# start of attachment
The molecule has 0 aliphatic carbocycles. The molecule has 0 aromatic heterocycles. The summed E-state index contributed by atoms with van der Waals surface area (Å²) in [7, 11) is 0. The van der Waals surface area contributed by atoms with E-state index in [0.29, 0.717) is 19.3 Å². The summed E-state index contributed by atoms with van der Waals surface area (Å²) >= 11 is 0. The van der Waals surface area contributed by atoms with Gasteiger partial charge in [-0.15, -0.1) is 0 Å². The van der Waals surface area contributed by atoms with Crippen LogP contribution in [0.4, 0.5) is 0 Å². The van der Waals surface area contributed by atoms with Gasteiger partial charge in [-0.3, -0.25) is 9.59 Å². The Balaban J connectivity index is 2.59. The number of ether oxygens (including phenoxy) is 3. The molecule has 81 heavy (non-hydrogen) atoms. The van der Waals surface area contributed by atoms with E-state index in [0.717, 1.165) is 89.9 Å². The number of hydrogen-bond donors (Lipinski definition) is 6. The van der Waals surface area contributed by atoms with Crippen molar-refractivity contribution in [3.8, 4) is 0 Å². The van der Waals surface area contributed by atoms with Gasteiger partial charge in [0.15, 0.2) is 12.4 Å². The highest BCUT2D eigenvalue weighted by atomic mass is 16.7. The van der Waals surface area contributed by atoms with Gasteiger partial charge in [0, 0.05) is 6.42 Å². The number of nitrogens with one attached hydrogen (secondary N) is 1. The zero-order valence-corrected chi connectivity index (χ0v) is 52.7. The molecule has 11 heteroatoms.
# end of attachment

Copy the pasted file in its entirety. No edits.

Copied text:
The molecule has 0 aliphatic carbocycles. The molecule has 0 aromatic heterocycles. The summed E-state index contributed by atoms with van der Waals surface area (Å²) in [7, 11) is 0. The van der Waals surface area contributed by atoms with E-state index in [0.29, 0.717) is 19.3 Å². The summed E-state index contributed by atoms with van der Waals surface area (Å²) >= 11 is 0. The van der Waals surface area contributed by atoms with Gasteiger partial charge in [-0.15, -0.1) is 0 Å². The van der Waals surface area contributed by atoms with Crippen LogP contribution in [0.4, 0.5) is 0 Å². The van der Waals surface area contributed by atoms with Gasteiger partial charge in [-0.3, -0.25) is 9.59 Å². The Balaban J connectivity index is 2.59. The number of ether oxygens (including phenoxy) is 3. The molecule has 81 heavy (non-hydrogen) atoms. The van der Waals surface area contributed by atoms with E-state index in [0.717, 1.165) is 89.9 Å². The number of hydrogen-bond donors (Lipinski definition) is 6. The van der Waals surface area contributed by atoms with Crippen molar-refractivity contribution in [3.8, 4) is 0 Å². The van der Waals surface area contributed by atoms with Gasteiger partial charge in [0.15, 0.2) is 12.4 Å². The highest BCUT2D eigenvalue weighted by atomic mass is 16.7. The van der Waals surface area contributed by atoms with Gasteiger partial charge in [0, 0.05) is 6.42 Å². The number of nitrogens with one attached hydrogen (secondary N) is 1. The zero-order valence-corrected chi connectivity index (χ0v) is 52.7. The molecule has 11 heteroatoms.